Elon Musk’s poll this weekend asking followers if he should step down as Twitter CEO felt like a classic Musk joke — an off-the-cuff remark with high stakes that actually isn’t all that funny. At first, he ignored the results of the vote, in which 57 percent of over 17 million respondents told him to resign. Then, following reports he might actually be looking to step down from the company he just dropped $44 billion of his own money to buy, Musk confirmed it in a tweet:
For months now, Musk has been saying that he doesn’t want to run Twitter forever. “There’s an initial burst of activity needed post acquisition to reorganize the company,” Musk said in November during a trial over his massive pay package at Tesla. “But then I would reduce my time [commitment] to Twitter; I’d find someone else to run Twitter over time.” Whether or not he’s actually been reorganizing his new company, Musk is reportedly on the prowl for a replacement: According to CNBC, he is actively searching for a new CEO.
The reasons for the search may have less to do with Twitter than with his other notable company, Tesla. Tesla’s value has plummeted close to 60 percent since Musk announced his plan to buy Twitter in April, and shareholders are beyond frustrated that Musk has been attracting such negative attention in a market already brutal for car makers. Chinese billionaire Leo KoGuon, who is believed to be the third-largest individual shareholder in Tesla, tweeted that Tesla needs a new CEO — “an executioner, Tim Cook–like is needed, not Elon.” KoGuon does not have the shares to supplant Musk, but the call from inside the house should be distressing. And even though Musk has never paid much attention to criticism from lawmakers like Elizabeth Warren, he probably should be concerned that the senator wrote to Tesla’s board chair on Monday saying that Tesla shareholders may be at risk due to “possible violations of securities or other laws, including whether Mr. Musk is funneling Tesla resources into Twitter.”
But if Musk is ready to give up the CEO seat he came into less than two months ago, who’s up for the challenge of replacing him? Let’s take a look at some of the contenders, both serious and, let’s say, less traditional.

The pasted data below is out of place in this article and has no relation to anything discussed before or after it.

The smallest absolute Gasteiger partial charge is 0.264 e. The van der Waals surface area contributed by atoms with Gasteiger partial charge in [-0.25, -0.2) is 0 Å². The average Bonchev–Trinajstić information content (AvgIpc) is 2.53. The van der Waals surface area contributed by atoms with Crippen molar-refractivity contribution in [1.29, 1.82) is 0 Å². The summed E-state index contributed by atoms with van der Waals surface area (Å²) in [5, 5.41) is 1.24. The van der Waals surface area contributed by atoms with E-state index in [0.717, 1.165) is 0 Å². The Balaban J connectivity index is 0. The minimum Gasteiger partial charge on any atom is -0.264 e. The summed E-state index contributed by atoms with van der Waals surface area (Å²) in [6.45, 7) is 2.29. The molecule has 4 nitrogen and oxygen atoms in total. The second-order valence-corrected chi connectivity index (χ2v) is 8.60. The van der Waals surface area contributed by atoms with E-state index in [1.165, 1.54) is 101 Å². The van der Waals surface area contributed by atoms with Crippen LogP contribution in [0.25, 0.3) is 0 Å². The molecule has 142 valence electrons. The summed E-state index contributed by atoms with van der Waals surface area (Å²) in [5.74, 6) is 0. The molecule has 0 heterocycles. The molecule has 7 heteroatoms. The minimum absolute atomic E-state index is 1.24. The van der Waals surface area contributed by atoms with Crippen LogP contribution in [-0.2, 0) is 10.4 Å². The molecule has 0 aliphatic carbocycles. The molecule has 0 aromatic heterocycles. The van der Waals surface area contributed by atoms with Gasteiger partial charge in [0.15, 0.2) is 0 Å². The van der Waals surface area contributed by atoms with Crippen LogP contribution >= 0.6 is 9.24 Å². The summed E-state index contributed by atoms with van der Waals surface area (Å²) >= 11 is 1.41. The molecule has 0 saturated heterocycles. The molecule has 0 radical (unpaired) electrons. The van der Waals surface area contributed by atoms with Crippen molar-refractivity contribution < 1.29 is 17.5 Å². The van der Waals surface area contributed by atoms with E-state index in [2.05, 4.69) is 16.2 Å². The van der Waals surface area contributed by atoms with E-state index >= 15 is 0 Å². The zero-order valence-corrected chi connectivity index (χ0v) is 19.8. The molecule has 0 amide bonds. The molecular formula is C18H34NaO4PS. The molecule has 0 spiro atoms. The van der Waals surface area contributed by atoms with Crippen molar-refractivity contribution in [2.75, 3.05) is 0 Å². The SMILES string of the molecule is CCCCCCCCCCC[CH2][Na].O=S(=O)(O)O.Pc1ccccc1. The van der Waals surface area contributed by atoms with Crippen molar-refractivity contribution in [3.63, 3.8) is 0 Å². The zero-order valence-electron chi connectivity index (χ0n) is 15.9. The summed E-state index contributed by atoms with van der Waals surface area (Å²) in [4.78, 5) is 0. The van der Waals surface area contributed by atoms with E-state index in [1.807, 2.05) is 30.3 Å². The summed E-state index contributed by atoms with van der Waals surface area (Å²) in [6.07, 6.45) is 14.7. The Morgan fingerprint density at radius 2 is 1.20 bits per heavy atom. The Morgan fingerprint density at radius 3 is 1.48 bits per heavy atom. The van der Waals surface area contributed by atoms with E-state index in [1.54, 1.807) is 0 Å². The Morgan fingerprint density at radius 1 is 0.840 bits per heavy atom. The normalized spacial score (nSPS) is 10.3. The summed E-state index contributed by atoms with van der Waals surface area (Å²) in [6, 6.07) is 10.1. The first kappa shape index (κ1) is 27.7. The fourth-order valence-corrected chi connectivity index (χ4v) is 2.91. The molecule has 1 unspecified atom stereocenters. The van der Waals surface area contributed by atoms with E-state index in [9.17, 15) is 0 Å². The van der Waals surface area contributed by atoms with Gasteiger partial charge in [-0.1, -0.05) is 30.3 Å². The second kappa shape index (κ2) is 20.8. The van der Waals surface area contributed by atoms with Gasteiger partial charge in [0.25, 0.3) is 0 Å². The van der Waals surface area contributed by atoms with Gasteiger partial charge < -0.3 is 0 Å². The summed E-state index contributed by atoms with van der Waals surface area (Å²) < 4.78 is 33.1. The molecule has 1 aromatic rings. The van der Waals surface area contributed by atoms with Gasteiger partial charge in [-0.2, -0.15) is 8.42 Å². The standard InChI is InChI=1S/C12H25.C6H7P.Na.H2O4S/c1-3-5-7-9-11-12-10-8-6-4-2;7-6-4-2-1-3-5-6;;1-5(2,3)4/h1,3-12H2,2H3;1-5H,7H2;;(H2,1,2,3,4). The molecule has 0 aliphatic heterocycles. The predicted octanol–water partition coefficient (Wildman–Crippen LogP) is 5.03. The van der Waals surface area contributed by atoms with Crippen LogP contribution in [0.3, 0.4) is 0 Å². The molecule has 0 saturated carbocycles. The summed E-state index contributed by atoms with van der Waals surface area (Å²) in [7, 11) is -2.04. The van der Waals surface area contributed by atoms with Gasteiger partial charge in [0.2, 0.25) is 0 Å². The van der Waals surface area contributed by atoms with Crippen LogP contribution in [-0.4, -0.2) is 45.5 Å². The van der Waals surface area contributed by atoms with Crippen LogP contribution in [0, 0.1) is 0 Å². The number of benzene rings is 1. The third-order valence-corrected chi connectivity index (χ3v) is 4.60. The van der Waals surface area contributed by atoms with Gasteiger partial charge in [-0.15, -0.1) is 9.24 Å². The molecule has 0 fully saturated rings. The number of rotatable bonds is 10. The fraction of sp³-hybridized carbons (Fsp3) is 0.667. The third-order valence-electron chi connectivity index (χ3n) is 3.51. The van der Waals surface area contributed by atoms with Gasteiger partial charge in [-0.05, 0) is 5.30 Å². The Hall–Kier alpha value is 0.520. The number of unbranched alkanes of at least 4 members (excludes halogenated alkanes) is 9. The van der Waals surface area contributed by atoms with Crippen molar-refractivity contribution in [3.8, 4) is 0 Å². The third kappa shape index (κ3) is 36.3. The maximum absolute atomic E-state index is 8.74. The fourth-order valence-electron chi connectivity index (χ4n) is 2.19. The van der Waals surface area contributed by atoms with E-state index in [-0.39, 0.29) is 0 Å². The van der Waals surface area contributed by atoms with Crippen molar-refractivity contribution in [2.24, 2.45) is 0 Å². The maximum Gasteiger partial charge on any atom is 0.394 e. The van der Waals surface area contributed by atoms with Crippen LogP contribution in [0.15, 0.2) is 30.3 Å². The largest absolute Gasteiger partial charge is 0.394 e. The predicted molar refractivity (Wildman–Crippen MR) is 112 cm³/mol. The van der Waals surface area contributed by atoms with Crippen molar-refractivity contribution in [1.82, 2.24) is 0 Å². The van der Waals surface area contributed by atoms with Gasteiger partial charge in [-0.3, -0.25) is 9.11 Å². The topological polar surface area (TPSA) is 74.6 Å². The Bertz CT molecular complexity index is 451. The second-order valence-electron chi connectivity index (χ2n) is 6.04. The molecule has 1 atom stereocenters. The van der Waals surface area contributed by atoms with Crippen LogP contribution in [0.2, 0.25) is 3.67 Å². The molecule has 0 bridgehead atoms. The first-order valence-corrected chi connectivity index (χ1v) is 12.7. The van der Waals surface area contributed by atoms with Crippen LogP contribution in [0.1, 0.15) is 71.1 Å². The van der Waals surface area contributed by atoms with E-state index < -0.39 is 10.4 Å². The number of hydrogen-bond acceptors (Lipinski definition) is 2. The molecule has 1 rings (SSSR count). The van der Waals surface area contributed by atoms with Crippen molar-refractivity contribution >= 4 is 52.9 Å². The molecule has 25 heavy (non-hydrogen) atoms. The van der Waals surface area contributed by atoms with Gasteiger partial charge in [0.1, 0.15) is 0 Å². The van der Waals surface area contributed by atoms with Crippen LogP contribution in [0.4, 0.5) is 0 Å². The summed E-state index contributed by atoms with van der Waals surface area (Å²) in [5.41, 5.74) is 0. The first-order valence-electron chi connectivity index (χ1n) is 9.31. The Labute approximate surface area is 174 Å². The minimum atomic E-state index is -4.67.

The senior director of product at Twitter a decade ago, Krishnan is a software engineer and investor who rose to prominence during the early months of the pandemic, when he hosted a popular tech show on the Clubhouse app. In 2021, he was appointed as a general partner at the influential tech and crypto investment firm Andreessen Horowitz and this year he was tapped by Musk to be part of his “war room” shaping Twitter into whatever it is now. Of the small group of people Musk is relying on, Krishnan is the only one with actual experience running the platform; given that résumé and Musk’s comments that he wants a “technologist” in the role, Krishnan could be on the inside track.
After losing the Arizona Senate election in November, Blake Masters apparently wants to pivot back to his original career path: being a professional sycophant for tech overlords. In a Twitter thread on Tuesday, Masters sucked up to Musk, saying his job was “10x more brutal than running for federal office lol” and suggesting a few options if he were given the job — an “anything goes” free-speech policy and a plan to monetize content.
One of the other guys who help run Twitter
Along with Sriram Krishnan, Musk tapped investor Jason Calacanis and former PayPal executive David Sacks to be part of his war room at Twitter. Before Musk purchased the platform, Calacanis was advising him on how to cut costs (by making employees return to the office at least twice a week) and how to attract users by handing out more verified badges. Sacks, a conservative who made millions investing in companies like Airbnb and Uber, has long helped influence Musk’s decision-making. Earlier this year, he wrote an article suggesting that people in regions of eastern Ukraine occupied by Russia should decide by referendum which nation they should be part of. Less than a month later, Musk was proposing the idea himself.
Musk’s fixer — or his new favorite lawyer?
A Mormon and former Morgan Stanley wealth manager, Musk’s fixer Jared Birchall helped lock in the deal that allowed his boss to buy Twitter with billions in loans from Morgan Stanley. The head of his family office, Birchall is also the CEO of Neuralink, Musk’s company that has the goal of implanting small chips in people’s brains — and the reported reality of killing a lot of monkeys in pursuit of that goal.
If Birchall is too close to Musk, he could also consider Alex Spiro, his attorney who helped protect him regarding a defamation suit regarding that whole thing with the Thai divers. Aside from protecting him from paying out for calling a random caver a “pedo guy,” Spiro also led Musk’s effort to drop out of the attempt to buy Twitter.
It’s a long shot, sure. But over the years, the rapper and actor has proven to be a sound businessman, putting millions into medical marijuana and early funding rounds for Reddit. He could be pricy — Snoop recently admitted he charges $250,000 for a feature on a song — but he is at least motivated:
And if Snoop isn’t up to snuff, Musk could always go with the frontman of Limp Bizkit:
The former White House senior adviser and presidential son-in-law does not have any experience in tech aside from purchasing and selling a majority stake in a minor real-estate-tech firm. But as a poster child for failing upward, Twitter’s top job could be a great option for Kushner, especially given that he doesn’t have a job right now. Though Musk and Kushner have rival backers in the Saudi royal family, the two have been networking recently: